Posts Tagged ‘tomatoes’

Tomatoes in my blood – colorful late summer salad

Tuesday, September 22nd, 2009

After a seemingly never-ending winter in Chicago and two great hot and sunny months in central and south-eastern Europe I’m back for a second year of cooking and food shopping in Chi-town, among other things. Hopefully the new season will be better than the first, though unfortunately the props are still the same – an almost non-existent kitchen in the hallway and even less counter space. But I smuggled deep round baking trays for holiday pita and banitsa (Bulgarian stuffed filo dough pie) and some Balkan sage and thyme, so there are improvements in the kitchen after all.


I spent half of July and all of August on the Bulgarian sea coast, starting the day with thick slices of tomatoes on buttered toast, continuing with tomatoes and feta salad for lunch, and ending it with more tomatoes and roasted long peppers or eggplants in tomato sauce, or stuffed zucchini with tomatoes, or nibbling cherry tomatoes straight from the vine, or… you get the picture.

The sun ripened tomatoes from my aunt’s garden are the second reason I go back to Bulgaria every summer – the first being my family and friends. The fact that my parents live ten minutes from the sandy beaches of Varna – the best city in the country – is also a big plus.

I’ve never found better tasting tomatoes – heavy, meaty, sweet. Bulgarians are crazy about their tomatoes, and most of them will grow their own in every available plot. August will be dominated by tomato topics such as the prices on the market, a disease threatening the crop or the extinct local varieties.

The pungent sweet fruits will even overshadow yet another cabinet crisis or new corruption scandal and everybody’s weekends will be spent not on the golden beaches, but plucking or watering the mighty tomatoes. Growing, eating and canning tomatoes is our national sport. And though I’ve been living abroad for many years now, I’m more than happy to participate in those late summer games. By September I have tomato juice flowing in my veins instead of blood, and my kids do too – after all, they are half Bulgarian.

Back in Chicago, I got to enjoy the latest crop from my mother-in-law’s back yard. That started my quest on farmers’ markets. I found reasonable tomatoes – not as sweet and aromatic as my aunt’s, but the best so far on this side of the pond – at Lincoln Square’s Tuesday market (on the parking lot by the Western Brown Line El stop). The price, $1 per pound, was also reasonable, and I went home with several varieties – Roma, regular red ones and very tasty yellow globes.

At home I made a colorful salad, adding pear-shaped yellow cherry tomatoes from my mother-in-law’s yard (they grow like crazy till late October). Though basic, it’s a beauty, and could lift your spirits for the whole day. On the market I also got sweet long peppers, so I had to use them too. This salad really depends on the flavor of the tomatoes, so make sure to use really good ones.

Never ever keep tomatoes in the fridge. They have to be eaten at room temperature or you are going to miss a lot of their aroma and sweetness. Choose specimens that are heavy for their size and rather hard, and please do use your nose – they should smell of sun and grass not fish and cardboard. I usually don’t peel them and don’t deseed.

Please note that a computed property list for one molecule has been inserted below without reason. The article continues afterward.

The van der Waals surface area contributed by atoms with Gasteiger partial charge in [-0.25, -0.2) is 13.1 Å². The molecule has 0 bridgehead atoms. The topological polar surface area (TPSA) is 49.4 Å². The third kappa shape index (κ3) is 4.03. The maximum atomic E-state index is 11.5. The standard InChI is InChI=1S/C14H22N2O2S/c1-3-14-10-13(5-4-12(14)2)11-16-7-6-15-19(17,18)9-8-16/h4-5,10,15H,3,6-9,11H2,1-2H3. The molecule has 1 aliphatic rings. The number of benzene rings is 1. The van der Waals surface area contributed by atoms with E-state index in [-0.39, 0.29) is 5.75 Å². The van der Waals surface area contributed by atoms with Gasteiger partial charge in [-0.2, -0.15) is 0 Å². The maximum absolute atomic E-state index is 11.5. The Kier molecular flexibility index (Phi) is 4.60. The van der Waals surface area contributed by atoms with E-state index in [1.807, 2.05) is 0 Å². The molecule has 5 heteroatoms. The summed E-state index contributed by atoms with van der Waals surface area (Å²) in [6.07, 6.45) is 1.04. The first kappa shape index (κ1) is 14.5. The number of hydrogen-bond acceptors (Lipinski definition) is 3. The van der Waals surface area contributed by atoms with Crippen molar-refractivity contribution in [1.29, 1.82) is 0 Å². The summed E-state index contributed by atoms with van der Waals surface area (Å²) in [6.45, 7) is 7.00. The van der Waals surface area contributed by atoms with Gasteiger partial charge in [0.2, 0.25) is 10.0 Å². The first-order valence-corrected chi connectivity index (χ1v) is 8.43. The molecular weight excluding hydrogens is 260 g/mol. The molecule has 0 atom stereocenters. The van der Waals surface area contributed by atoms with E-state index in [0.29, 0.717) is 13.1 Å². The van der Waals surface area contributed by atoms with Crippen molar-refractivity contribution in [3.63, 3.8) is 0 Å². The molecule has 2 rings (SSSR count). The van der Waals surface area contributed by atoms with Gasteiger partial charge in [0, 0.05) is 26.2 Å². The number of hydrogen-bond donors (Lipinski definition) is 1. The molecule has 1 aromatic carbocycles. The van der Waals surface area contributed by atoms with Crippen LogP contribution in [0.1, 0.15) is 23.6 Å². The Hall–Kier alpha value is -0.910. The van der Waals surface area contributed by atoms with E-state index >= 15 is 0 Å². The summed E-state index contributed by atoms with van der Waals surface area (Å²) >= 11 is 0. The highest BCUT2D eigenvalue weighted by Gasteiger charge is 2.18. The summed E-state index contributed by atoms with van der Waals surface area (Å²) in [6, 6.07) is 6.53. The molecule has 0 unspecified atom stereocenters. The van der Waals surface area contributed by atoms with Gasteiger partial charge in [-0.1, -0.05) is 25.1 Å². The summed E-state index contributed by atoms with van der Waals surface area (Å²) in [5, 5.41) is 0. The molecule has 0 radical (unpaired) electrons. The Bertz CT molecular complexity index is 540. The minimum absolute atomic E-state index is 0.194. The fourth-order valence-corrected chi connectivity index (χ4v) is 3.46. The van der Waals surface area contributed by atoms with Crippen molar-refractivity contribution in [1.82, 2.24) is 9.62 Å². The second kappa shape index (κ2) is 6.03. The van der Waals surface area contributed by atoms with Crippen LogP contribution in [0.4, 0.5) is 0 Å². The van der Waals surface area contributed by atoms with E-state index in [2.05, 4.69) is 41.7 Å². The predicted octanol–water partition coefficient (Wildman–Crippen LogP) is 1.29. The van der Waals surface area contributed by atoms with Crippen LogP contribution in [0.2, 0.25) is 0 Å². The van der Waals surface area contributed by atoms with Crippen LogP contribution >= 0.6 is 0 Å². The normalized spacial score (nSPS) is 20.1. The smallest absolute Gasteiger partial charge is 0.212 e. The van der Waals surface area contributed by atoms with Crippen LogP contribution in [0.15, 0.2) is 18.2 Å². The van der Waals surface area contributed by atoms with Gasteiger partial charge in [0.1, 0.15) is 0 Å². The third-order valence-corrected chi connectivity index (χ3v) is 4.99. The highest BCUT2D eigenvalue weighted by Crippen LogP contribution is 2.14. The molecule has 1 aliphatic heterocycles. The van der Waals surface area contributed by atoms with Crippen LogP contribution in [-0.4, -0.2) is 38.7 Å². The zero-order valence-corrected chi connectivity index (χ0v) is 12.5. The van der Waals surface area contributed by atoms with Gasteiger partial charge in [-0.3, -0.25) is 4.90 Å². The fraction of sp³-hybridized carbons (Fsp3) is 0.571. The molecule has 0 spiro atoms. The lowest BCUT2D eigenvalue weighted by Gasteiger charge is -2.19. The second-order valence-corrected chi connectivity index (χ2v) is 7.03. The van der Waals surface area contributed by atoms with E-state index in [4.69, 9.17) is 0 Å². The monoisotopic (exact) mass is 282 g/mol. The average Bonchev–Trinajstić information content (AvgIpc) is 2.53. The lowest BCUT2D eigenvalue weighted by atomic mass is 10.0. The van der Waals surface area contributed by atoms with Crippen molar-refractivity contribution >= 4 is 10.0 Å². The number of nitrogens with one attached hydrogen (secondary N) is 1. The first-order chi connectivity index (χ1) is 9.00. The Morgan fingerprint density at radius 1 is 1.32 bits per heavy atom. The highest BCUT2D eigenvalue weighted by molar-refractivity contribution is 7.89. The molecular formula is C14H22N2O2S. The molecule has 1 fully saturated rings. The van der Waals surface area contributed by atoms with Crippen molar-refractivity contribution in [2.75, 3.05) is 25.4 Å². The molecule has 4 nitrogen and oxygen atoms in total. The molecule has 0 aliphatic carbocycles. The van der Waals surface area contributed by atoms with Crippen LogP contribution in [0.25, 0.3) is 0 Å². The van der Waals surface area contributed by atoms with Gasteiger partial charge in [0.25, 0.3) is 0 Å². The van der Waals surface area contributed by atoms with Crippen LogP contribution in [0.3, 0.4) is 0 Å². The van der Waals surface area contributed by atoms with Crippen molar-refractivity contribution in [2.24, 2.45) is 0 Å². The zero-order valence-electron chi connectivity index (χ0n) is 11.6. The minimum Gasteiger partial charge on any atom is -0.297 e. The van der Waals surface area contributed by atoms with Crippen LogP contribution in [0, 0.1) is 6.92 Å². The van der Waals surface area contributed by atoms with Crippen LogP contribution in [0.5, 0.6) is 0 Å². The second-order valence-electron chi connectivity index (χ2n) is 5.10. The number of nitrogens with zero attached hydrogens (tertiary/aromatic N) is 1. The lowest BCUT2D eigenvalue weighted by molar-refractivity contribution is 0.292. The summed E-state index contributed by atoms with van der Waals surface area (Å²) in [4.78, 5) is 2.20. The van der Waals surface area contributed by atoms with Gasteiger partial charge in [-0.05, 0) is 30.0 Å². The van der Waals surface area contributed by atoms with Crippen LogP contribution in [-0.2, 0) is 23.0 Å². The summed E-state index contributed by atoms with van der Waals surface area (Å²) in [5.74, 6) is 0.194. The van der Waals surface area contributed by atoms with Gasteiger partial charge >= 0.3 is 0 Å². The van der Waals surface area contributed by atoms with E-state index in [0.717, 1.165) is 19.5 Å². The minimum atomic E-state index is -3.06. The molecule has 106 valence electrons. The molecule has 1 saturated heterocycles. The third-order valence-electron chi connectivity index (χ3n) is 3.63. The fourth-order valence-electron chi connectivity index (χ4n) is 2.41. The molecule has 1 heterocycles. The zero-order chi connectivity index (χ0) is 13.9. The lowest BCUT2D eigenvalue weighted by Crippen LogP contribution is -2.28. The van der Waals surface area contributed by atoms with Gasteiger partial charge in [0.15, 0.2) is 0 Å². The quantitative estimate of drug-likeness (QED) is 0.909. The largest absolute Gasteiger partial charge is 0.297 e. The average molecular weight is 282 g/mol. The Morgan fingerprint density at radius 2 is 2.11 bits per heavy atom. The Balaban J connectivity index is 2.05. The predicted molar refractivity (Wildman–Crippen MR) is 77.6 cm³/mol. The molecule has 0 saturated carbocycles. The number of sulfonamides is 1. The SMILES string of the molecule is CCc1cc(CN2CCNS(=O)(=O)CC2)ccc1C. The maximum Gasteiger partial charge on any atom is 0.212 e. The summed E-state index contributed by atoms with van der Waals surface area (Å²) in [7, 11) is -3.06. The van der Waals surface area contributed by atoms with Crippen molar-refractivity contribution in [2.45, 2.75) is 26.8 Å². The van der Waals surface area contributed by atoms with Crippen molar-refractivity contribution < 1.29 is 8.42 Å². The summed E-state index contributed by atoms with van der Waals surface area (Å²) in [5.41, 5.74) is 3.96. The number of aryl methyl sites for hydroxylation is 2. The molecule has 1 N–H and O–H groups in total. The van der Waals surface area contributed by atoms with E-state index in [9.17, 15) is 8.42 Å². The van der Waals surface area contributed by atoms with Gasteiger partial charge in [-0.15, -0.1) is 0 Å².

Colorful tomato salad

  • 2 red tomatoes
  • 2 yellow tomatoes
  • 1 handful of cherry or grape tomatoes
  • 1 handful of yellow cherry tomatoes or any other crazy looking ones, if you can get some, otherwise more regular ones
  • ½ medium red onion, peeled and thinly sliced
  • 1 long sweet pepper ( I used a banana pepper)
  • a few sprigs of garden mint or cilantro (coriander) or basil – chopped
  • balsamic or red wine vinegar, extra virgin olive oil
  • salt

Slice the tomatoes as you like – I like country-style chunks, bite size. Slice the pepper into rings. Place all the vegetables in a salad bowl, sprinkle with salt, a little vinegar and a nice splash of olive oil. Mix carefully not to smash the tomatoes too much and sprinkle with the fresh herbs of your choice.

Serve immediately with crusty bread or sourdough baguette to soak up the juices. I, being Bulgarian, will usually add crumbled feta cheese, but the salad is perfect even without it. Eat in the garden or on the porch if you have one, with a cold fruity white wine, to keep the summer for a little bit longer.

Spring on the plate – Lebanese tabbouleh

Friday, April 10th, 2009

According to some sources, spring has appeared in some parts of the Northern hemisphere. Apparently it missed Chicago, but as it’s April, a little illusion on the plate wouldn’t hurt, so I thought of tabbouleh. This Lebanese fresh herb salad is my cheering-up-the-gray-days staple and a good excuse to chop away my winter sorrows. The very sight of bunches of mint, parsley, dill and cilantro (coriander) on the kitchen counter makes me smile. The green color and fresh aroma help me forget the snow, the cold and the wind and the bite of the bulgur wheat shakes off the lethargy as does the lemon juice that it has soaked in.

The combination of the fresh greens with chopped tomatoes, cucumber, red onion and crunchy bulgur wheat is addictive. I use fine cracked bulgur from my favorite Middle Eastern store, Alkhyam Bakery at 4744-46 N. Kedzie Ave, corner of Lawrence. Before using always go through the wheat and throw out any dark grains. For the tabbouleh, you never soak it in hot water, but in a mix of lemon juice and cold water – it should keep a crunchy bite – and besides, it will soak up the juices of the salad.

You can make tabbouleh for two or twenty two, but it has to be eaten the very same day. If you leave it to soak for too long you’ll lose the crunchiness of the wheat and freshness of the herbs. The best way to serve it is spooned on Romaine lettuce leaves – you roll it and eat with your hands.

Another rule is to keep the proportions right – forget the versions with cous-cous or so much bulgur that the dominant color is yellow. It has to be green, with little specks of wheat and red tomatoes and a strong lemony taste.